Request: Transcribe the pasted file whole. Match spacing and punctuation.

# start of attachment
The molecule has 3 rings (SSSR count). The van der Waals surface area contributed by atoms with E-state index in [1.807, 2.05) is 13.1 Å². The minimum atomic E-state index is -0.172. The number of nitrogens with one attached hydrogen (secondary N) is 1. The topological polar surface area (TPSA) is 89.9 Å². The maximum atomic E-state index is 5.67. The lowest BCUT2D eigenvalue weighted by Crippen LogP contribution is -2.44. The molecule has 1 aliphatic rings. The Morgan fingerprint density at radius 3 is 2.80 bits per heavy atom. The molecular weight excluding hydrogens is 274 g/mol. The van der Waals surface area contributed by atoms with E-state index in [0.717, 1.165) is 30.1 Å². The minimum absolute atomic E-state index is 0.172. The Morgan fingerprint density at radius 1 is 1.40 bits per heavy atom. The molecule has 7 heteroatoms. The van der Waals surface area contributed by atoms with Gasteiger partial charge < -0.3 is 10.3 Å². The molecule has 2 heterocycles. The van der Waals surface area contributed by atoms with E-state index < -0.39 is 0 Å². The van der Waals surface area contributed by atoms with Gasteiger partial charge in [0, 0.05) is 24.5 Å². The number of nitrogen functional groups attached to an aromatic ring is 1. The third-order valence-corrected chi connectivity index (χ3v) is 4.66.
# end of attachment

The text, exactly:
The molecule has 3 rings (SSSR count). The van der Waals surface area contributed by atoms with E-state index in [1.807, 2.05) is 13.1 Å². The minimum atomic E-state index is -0.172. The number of nitrogens with one attached hydrogen (secondary N) is 1. The topological polar surface area (TPSA) is 89.9 Å². The maximum atomic E-state index is 5.67. The lowest BCUT2D eigenvalue weighted by Crippen LogP contribution is -2.44. The molecule has 1 aliphatic rings. The Morgan fingerprint density at radius 3 is 2.80 bits per heavy atom. The molecular weight excluding hydrogens is 274 g/mol. The van der Waals surface area contributed by atoms with E-state index in [0.717, 1.165) is 30.1 Å². The minimum absolute atomic E-state index is 0.172. The Morgan fingerprint density at radius 1 is 1.40 bits per heavy atom. The molecule has 7 heteroatoms. The van der Waals surface area contributed by atoms with Gasteiger partial charge < -0.3 is 10.3 Å². The molecule has 2 heterocycles. The van der Waals surface area contributed by atoms with E-state index < -0.39 is 0 Å². The van der Waals surface area contributed by atoms with Gasteiger partial charge in [0, 0.05) is 24.5 Å². The number of nitrogen functional groups attached to an aromatic ring is 1. The third-order valence-corrected chi connectivity index (χ3v) is 4.66.